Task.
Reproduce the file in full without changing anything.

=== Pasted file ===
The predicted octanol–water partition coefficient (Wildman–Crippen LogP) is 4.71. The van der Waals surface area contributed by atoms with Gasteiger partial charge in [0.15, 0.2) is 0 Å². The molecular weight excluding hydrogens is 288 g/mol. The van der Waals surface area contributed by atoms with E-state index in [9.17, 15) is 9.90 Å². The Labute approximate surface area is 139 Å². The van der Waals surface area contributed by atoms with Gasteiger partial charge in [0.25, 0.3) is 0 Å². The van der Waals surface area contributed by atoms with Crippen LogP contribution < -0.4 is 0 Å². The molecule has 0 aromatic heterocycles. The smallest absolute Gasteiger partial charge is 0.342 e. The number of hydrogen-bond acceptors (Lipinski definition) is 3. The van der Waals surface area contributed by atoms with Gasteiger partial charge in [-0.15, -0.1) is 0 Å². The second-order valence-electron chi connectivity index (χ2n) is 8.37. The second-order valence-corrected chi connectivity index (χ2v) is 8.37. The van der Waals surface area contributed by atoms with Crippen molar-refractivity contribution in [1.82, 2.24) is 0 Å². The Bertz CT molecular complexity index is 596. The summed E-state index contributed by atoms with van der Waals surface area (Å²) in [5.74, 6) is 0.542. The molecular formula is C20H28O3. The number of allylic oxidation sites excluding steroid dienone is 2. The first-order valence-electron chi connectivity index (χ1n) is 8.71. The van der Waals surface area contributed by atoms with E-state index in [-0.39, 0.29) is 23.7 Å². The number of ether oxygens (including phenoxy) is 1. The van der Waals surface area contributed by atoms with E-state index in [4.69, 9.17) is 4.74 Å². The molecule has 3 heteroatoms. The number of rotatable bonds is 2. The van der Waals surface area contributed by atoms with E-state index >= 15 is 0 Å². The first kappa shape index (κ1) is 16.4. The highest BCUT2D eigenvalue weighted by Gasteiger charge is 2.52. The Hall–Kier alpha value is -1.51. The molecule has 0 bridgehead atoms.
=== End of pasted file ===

The predicted octanol–water partition coefficient (Wildman–Crippen LogP) is 4.71. The van der Waals surface area contributed by atoms with Gasteiger partial charge in [0.15, 0.2) is 0 Å². The molecular weight excluding hydrogens is 288 g/mol. The van der Waals surface area contributed by atoms with E-state index in [9.17, 15) is 9.90 Å². The Labute approximate surface area is 139 Å². The van der Waals surface area contributed by atoms with Gasteiger partial charge in [0.25, 0.3) is 0 Å². The van der Waals surface area contributed by atoms with Crippen LogP contribution < -0.4 is 0 Å². The molecule has 0 aromatic heterocycles. The smallest absolute Gasteiger partial charge is 0.342 e. The number of hydrogen-bond acceptors (Lipinski definition) is 3. The van der Waals surface area contributed by atoms with Gasteiger partial charge in [-0.15, -0.1) is 0 Å². The second-order valence-electron chi connectivity index (χ2n) is 8.37. The second-order valence-corrected chi connectivity index (χ2v) is 8.37. The van der Waals surface area contributed by atoms with Crippen molar-refractivity contribution in [1.82, 2.24) is 0 Å². The Bertz CT molecular complexity index is 596. The summed E-state index contributed by atoms with van der Waals surface area (Å²) in [5.74, 6) is 0.542. The molecular formula is C20H28O3. The number of allylic oxidation sites excluding steroid dienone is 2. The first-order valence-electron chi connectivity index (χ1n) is 8.71. The van der Waals surface area contributed by atoms with E-state index in [-0.39, 0.29) is 23.7 Å². The number of ether oxygens (including phenoxy) is 1. The van der Waals surface area contributed by atoms with E-state index in [4.69, 9.17) is 4.74 Å². The molecule has 3 heteroatoms. The number of rotatable bonds is 2. The van der Waals surface area contributed by atoms with E-state index >= 15 is 0 Å². The first kappa shape index (κ1) is 16.4. The highest BCUT2D eigenvalue weighted by Gasteiger charge is 2.52. The Hall–Kier alpha value is -1.51. The molecule has 0 bridgehead atoms.